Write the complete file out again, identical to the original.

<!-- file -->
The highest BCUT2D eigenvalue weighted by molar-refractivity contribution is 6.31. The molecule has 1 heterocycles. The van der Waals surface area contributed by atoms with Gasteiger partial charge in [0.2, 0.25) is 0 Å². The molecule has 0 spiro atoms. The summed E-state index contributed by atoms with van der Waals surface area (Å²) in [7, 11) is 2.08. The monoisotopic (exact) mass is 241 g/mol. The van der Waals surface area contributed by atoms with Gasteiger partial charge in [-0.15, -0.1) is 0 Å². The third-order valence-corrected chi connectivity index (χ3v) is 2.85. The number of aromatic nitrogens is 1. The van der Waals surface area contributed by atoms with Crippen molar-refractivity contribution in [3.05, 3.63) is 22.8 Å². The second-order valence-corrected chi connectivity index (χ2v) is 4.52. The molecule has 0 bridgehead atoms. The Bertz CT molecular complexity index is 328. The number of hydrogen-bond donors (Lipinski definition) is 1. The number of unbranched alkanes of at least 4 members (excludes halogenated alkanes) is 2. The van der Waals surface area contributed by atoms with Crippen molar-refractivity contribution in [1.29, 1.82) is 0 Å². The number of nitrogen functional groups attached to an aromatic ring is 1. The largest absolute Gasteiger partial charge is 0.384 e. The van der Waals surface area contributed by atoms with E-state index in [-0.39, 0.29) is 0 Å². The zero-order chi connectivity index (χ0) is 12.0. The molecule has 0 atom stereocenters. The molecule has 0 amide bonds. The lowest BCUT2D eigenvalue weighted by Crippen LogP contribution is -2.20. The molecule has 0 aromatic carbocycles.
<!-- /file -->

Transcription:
The highest BCUT2D eigenvalue weighted by molar-refractivity contribution is 6.31. The molecule has 1 heterocycles. The van der Waals surface area contributed by atoms with Gasteiger partial charge in [0.2, 0.25) is 0 Å². The molecule has 0 spiro atoms. The summed E-state index contributed by atoms with van der Waals surface area (Å²) in [7, 11) is 2.08. The monoisotopic (exact) mass is 241 g/mol. The van der Waals surface area contributed by atoms with Gasteiger partial charge in [-0.15, -0.1) is 0 Å². The third-order valence-corrected chi connectivity index (χ3v) is 2.85. The number of aromatic nitrogens is 1. The van der Waals surface area contributed by atoms with Crippen molar-refractivity contribution in [3.05, 3.63) is 22.8 Å². The second-order valence-corrected chi connectivity index (χ2v) is 4.52. The molecule has 0 bridgehead atoms. The Bertz CT molecular complexity index is 328. The number of hydrogen-bond donors (Lipinski definition) is 1. The number of unbranched alkanes of at least 4 members (excludes halogenated alkanes) is 2. The van der Waals surface area contributed by atoms with Crippen molar-refractivity contribution in [1.29, 1.82) is 0 Å². The number of nitrogen functional groups attached to an aromatic ring is 1. The largest absolute Gasteiger partial charge is 0.384 e. The van der Waals surface area contributed by atoms with E-state index in [-0.39, 0.29) is 0 Å². The zero-order chi connectivity index (χ0) is 12.0. The molecule has 0 atom stereocenters. The molecule has 0 amide bonds. The lowest BCUT2D eigenvalue weighted by Crippen LogP contribution is -2.20. The molecule has 0 aromatic carbocycles.